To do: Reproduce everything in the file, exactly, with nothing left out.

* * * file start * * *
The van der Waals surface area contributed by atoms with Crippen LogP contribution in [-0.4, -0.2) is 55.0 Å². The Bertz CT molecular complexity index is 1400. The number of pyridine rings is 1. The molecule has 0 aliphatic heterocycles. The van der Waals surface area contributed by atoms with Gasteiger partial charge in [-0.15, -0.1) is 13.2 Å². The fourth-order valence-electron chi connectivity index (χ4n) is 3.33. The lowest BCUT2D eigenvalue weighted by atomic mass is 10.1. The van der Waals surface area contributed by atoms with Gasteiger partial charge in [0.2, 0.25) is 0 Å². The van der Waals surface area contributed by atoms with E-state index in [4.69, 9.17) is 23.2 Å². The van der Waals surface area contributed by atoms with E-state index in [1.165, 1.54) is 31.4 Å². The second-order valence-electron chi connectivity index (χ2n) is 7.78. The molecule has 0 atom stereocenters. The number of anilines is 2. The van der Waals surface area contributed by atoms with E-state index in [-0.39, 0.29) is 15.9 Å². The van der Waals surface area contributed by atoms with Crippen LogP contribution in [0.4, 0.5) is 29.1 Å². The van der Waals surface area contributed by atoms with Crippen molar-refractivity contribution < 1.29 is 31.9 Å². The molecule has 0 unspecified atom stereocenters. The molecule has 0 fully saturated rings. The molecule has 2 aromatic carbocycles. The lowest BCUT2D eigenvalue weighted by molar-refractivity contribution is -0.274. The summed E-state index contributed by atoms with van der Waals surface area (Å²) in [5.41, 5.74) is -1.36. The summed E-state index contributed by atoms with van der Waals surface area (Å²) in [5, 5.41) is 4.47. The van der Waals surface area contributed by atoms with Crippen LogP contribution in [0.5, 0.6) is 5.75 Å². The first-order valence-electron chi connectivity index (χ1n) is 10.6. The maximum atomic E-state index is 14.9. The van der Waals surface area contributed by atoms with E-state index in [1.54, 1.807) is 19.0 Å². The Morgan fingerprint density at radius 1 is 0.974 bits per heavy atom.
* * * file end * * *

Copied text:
The van der Waals surface area contributed by atoms with Crippen LogP contribution in [-0.4, -0.2) is 55.0 Å². The Bertz CT molecular complexity index is 1400. The number of pyridine rings is 1. The molecule has 0 aliphatic heterocycles. The van der Waals surface area contributed by atoms with Gasteiger partial charge in [-0.15, -0.1) is 13.2 Å². The fourth-order valence-electron chi connectivity index (χ4n) is 3.33. The lowest BCUT2D eigenvalue weighted by atomic mass is 10.1. The van der Waals surface area contributed by atoms with Gasteiger partial charge in [0.2, 0.25) is 0 Å². The van der Waals surface area contributed by atoms with E-state index in [4.69, 9.17) is 23.2 Å². The van der Waals surface area contributed by atoms with E-state index in [1.165, 1.54) is 31.4 Å². The second-order valence-electron chi connectivity index (χ2n) is 7.78. The molecule has 0 atom stereocenters. The number of anilines is 2. The van der Waals surface area contributed by atoms with E-state index in [-0.39, 0.29) is 15.9 Å². The van der Waals surface area contributed by atoms with Crippen LogP contribution in [0.4, 0.5) is 29.1 Å². The van der Waals surface area contributed by atoms with Crippen molar-refractivity contribution < 1.29 is 31.9 Å². The molecule has 0 unspecified atom stereocenters. The molecule has 0 fully saturated rings. The molecule has 2 aromatic carbocycles. The lowest BCUT2D eigenvalue weighted by molar-refractivity contribution is -0.274. The summed E-state index contributed by atoms with van der Waals surface area (Å²) in [5.41, 5.74) is -1.36. The summed E-state index contributed by atoms with van der Waals surface area (Å²) in [5, 5.41) is 4.47. The van der Waals surface area contributed by atoms with Crippen LogP contribution in [0.5, 0.6) is 5.75 Å². The first-order valence-electron chi connectivity index (χ1n) is 10.6. The maximum atomic E-state index is 14.9. The van der Waals surface area contributed by atoms with E-state index in [1.54, 1.807) is 19.0 Å². The Morgan fingerprint density at radius 1 is 0.974 bits per heavy atom.